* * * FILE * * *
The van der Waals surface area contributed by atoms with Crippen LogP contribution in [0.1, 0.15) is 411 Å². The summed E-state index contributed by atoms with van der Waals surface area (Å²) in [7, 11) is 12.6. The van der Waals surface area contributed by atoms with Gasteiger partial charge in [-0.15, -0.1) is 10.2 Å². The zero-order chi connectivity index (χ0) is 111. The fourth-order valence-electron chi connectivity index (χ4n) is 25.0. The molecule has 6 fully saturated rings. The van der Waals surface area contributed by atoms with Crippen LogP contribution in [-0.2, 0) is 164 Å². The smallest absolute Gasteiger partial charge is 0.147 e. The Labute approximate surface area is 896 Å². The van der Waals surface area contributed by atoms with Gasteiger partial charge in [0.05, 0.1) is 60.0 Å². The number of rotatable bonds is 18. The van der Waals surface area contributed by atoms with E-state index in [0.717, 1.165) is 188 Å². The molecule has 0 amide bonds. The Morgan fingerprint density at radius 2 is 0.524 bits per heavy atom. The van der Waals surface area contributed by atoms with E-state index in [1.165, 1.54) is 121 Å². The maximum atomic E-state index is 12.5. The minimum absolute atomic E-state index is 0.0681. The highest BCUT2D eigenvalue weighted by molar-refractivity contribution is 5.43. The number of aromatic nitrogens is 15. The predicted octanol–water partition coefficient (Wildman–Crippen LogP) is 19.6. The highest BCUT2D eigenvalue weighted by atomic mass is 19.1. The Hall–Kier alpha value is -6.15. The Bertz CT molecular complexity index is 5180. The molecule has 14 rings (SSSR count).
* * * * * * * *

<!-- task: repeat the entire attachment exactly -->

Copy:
The van der Waals surface area contributed by atoms with Crippen LogP contribution in [0.1, 0.15) is 411 Å². The summed E-state index contributed by atoms with van der Waals surface area (Å²) in [7, 11) is 12.6. The van der Waals surface area contributed by atoms with Gasteiger partial charge in [-0.15, -0.1) is 10.2 Å². The zero-order chi connectivity index (χ0) is 111. The fourth-order valence-electron chi connectivity index (χ4n) is 25.0. The molecule has 6 fully saturated rings. The van der Waals surface area contributed by atoms with Crippen LogP contribution in [-0.2, 0) is 164 Å². The smallest absolute Gasteiger partial charge is 0.147 e. The Labute approximate surface area is 896 Å². The van der Waals surface area contributed by atoms with Gasteiger partial charge in [0.05, 0.1) is 60.0 Å². The number of rotatable bonds is 18. The van der Waals surface area contributed by atoms with E-state index in [0.717, 1.165) is 188 Å². The molecule has 0 amide bonds. The Morgan fingerprint density at radius 2 is 0.524 bits per heavy atom. The van der Waals surface area contributed by atoms with E-state index in [1.165, 1.54) is 121 Å². The maximum atomic E-state index is 12.5. The minimum absolute atomic E-state index is 0.0681. The highest BCUT2D eigenvalue weighted by molar-refractivity contribution is 5.43. The number of aromatic nitrogens is 15. The predicted octanol–water partition coefficient (Wildman–Crippen LogP) is 19.6. The highest BCUT2D eigenvalue weighted by atomic mass is 19.1. The Hall–Kier alpha value is -6.15. The Bertz CT molecular complexity index is 5180. The molecule has 14 rings (SSSR count).